How a humanistic approach to Mediation would impact on the definition of mediation, mediation practice, training and accreditation – Part II

It’s time for mediation to claim its place as a stand-alone profession freed from being just an alternative to the law and adversarial litigation. It is time to embrace the human element that is at its core.

I am suggesting the title ‘Humanistic Mediation’ represent the human centric approach to mediation practice in honour of the work of the distinguished French mediator Jacqueline Morineau who established mediation in France in the 1980s and who has influenced the development of mediation in the Latin countries of the Mediterranean, North Africa and South America.

While I am not keen to add to the proliferation of mediation models, I would submit that there are really only two models of mediation – the model that focuses on the human connection to drive the process (humanistic mediation) and the model that avoids any meaningful connection between the parties (solution focused shuttle mediation).

Let the legal profession continue alone healing its dehumanised adversarial culture that the Dean of Harvard Law School, Roscoe Pound, described in 1906 as dissatisfactory with respect to delays, expense and game playing.  Simply colonising the mediation product into this existing culture will not help the legal/judicial structures integrate into the more complex interrelated 21st-century commercial and social culture that we now inhabit. See Part 1 of this two-part series.

Many of the foundation mediation theories grew out of trying to prove mediation was of equivalent value to litigation.  Neutrality, balanced power, self-determination, just outcomes were defensive responses to attacks from both the legal and the social sciences professions on mediations legitimacy. These theories do not serve mediation well.

They are static one-dimensional concepts that do not relate to the multidimensional environment of the mediation session. They are devoid of context which is fundamental to the practice of mediation. Context changes everything.

Humanistic Mediation can still be a light on the hill, a beacon, for the law to find its way out its dehumanised command and control approach to dispute resolution.  But it should not define itself by such reference.

I propose a human centric definition of mediation. 

“Mediation – A process of a mediator creating a venue where people get close to each other in order to move an issue forward”

This contains the three basic elements of mediation.

  • The venue forces parties to actually do something. To turn up, to be present and to actually deal with an issue.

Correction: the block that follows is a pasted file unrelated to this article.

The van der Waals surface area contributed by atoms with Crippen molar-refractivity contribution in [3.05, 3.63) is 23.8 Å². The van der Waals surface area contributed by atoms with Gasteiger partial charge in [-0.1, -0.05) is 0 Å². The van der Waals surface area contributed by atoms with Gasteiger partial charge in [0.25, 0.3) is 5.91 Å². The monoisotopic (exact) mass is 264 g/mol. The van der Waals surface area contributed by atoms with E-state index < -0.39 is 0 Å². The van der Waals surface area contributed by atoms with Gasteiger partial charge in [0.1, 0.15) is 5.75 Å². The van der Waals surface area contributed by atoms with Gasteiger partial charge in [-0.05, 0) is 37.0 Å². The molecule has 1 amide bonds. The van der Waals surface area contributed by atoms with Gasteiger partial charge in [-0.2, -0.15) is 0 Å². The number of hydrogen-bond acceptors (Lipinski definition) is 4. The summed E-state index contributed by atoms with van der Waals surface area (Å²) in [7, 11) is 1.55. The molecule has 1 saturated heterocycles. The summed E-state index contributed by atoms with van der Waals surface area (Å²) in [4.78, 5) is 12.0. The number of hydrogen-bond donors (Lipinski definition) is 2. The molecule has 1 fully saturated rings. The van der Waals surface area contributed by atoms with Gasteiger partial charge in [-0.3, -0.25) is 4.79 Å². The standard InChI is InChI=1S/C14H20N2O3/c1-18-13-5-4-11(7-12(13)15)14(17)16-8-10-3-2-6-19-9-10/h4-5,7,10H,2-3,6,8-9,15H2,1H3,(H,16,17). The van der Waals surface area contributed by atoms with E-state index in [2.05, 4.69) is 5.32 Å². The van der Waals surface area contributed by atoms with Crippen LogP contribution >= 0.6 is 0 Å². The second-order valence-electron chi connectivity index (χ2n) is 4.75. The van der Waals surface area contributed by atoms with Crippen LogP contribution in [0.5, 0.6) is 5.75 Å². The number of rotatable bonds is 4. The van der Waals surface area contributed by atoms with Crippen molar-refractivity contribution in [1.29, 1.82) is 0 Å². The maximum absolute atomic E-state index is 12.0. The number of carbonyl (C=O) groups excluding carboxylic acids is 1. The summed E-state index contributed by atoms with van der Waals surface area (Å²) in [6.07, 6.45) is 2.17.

• It’s built on human interaction.  This brings in the huge complexity of human relationships.
  • It recognises the fundamental law of flow that guides all human activity. When the flow stops you die. It is about necessary endings and new beginnings.

I would start by keeping the basic mediation training model with its focus on facilitative role-plays. It fits the apprentice model of learning and is a good starting point.

The Elements of a Humanistic Approach to Mediation

I have set out below examples of theories that parallel mediations fluid nature.  

Firstly, two institutes that model higher ordered ‘thinking’ grounded in the present over lower ordered ‘understanding’ grounded in the past:

  • The Santa Fe Institute which focuses on the science of complexity. Its external professors are drawn from leading academics who agree to work in multidisciplinary teams outside their field of expertise. 

Two founding members can contribute to mediation theory. Murray Gell Mann on the importance of allowing things to emerge of their own accord and Stuart Kauffman on the value of making small incremental steps into the possible (The Adjacent Possible).

  • The Tavistock Institute based on exploring human relations (Melanie Klein rather than Anna Freud).  Particularly the work of Thomas Ogden – that once we have completed formal training in a profession, we are continually in the process of learning to overcome what we have learned in order to practice it. Creating our profession anew every day.

And Wilfred Bion who warns against the attachment to our memories, desires and, most importantly for mediators, our need to understand. Both Ogden and Bion are about experiencing the experience of the moment with an uncluttered mind.

  • Anthropology, particularly the concept of liminality – the state of transition between one stage and the next. It is a time of opportunity and change. The mediation session is a liminal event.